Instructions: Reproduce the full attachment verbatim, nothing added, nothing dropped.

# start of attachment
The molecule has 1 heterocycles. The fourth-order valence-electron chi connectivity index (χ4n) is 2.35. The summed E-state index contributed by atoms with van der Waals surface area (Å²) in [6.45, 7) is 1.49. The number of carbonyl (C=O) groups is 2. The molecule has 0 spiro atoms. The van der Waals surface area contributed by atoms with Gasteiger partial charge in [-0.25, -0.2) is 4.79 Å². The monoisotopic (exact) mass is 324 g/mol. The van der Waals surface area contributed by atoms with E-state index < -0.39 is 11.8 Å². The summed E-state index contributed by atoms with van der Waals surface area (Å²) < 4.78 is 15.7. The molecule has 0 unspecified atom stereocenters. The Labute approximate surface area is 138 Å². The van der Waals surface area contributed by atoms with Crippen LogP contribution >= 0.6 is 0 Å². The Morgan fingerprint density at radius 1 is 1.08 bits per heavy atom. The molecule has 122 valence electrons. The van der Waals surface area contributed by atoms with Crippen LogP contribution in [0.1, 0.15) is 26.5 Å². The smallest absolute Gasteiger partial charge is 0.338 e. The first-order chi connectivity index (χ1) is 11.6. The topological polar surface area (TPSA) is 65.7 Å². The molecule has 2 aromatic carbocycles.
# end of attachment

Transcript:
The molecule has 1 heterocycles. The fourth-order valence-electron chi connectivity index (χ4n) is 2.35. The summed E-state index contributed by atoms with van der Waals surface area (Å²) in [6.45, 7) is 1.49. The number of carbonyl (C=O) groups is 2. The molecule has 0 spiro atoms. The van der Waals surface area contributed by atoms with Gasteiger partial charge in [-0.25, -0.2) is 4.79 Å². The monoisotopic (exact) mass is 324 g/mol. The van der Waals surface area contributed by atoms with E-state index < -0.39 is 11.8 Å². The summed E-state index contributed by atoms with van der Waals surface area (Å²) < 4.78 is 15.7. The molecule has 0 unspecified atom stereocenters. The Labute approximate surface area is 138 Å². The van der Waals surface area contributed by atoms with Crippen LogP contribution >= 0.6 is 0 Å². The Morgan fingerprint density at radius 1 is 1.08 bits per heavy atom. The molecule has 122 valence electrons. The van der Waals surface area contributed by atoms with Crippen LogP contribution in [0.1, 0.15) is 26.5 Å². The smallest absolute Gasteiger partial charge is 0.338 e. The first-order chi connectivity index (χ1) is 11.6. The topological polar surface area (TPSA) is 65.7 Å². The molecule has 2 aromatic carbocycles.